Tyring Platforms

Tyre platform, Rathdangan
Jim Butler © 2020
Strakes on wheel of coach
Jim Butler © 2023
Wheel with tyre
Jim Butler © 2023

He handcrafted every part

When the wheelwright made wooden wheels for vehicles he handcrafted every part to fit together without the use of nails.  The hub was usually made of elm, the spokes of oak and the felloes (ie parts which made up the rim) of ash, elm or beech.  When completely assembled, the rim of the wheel needed to be protected from track and road surfaces by fitting a tyre or strakes (shoes) to the rim.  This was done by the blacksmith.

The blacksmith bent it into a circle

Strakes were short curved lengths of metal covering the joints between the felloes and they extended from centre to centre of felloes.   They were nailed into place.  The tyre was different as it was a continuous band of metal shrunk on to the rim.  A length of metal bar was laid on the ground.  The wheel was run along it to measure the length required for that wheel.  The bar was cut and then the blacksmith bent it into a circle and welded the ends together.  The inside circumference of the tyre was measured as well as the outside circumference of the wheel to ensure accuracy;  the tyre measurement had to be less than that of the wheel.  The wheel was then placed down on the tyre platform and secured by a metal toggle. The tyre platform which was usually made of stone, was larger in diameter than the wheel.  There was a hole in the centre of the stone to take the hub.  The tyre was then heated to red hot allowing it to expand.  It was then quickly placed over the wheel and hammered down.  It was quenched with water straight away to shrink the tyre onto the rim and bind the various parts of the wheel together.  Then the tyre was nailed to the rim.  Now the blacksmith put a band on each side of the hub to strengthen the axle box installation.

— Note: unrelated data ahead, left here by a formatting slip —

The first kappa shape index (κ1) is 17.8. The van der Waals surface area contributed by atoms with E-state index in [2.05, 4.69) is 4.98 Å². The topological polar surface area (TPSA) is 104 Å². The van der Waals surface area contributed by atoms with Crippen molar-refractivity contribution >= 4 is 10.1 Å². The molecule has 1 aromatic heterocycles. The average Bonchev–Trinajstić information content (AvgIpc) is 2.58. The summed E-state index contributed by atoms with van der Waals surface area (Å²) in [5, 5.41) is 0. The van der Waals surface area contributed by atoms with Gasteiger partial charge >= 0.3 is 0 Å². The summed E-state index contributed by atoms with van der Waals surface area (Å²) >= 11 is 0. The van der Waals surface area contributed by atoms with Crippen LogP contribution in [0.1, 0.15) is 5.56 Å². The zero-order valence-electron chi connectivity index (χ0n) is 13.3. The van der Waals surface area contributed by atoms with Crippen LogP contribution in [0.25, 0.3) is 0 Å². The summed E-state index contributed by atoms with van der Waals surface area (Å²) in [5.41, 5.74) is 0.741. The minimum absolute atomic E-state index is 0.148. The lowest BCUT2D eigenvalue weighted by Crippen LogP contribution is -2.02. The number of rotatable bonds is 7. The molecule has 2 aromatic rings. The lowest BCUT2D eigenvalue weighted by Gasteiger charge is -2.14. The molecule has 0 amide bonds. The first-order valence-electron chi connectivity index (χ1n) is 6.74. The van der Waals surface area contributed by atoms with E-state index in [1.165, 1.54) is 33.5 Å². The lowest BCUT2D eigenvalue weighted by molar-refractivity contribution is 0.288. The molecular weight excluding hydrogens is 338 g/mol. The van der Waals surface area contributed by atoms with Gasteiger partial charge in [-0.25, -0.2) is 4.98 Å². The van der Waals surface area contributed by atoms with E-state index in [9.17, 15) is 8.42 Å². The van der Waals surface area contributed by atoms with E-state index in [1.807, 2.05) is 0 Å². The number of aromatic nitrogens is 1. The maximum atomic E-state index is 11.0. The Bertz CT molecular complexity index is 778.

Tyre platforms now lie abandoned close to many old smithy sites and are often mistaken for millstones.

George Sturt:  The Wheelwright’s Shop (1963).  Cambridge at the University Press

No Comments

Start the ball rolling by posting a comment on this page!

Add a comment about this page

Your email address will not be published.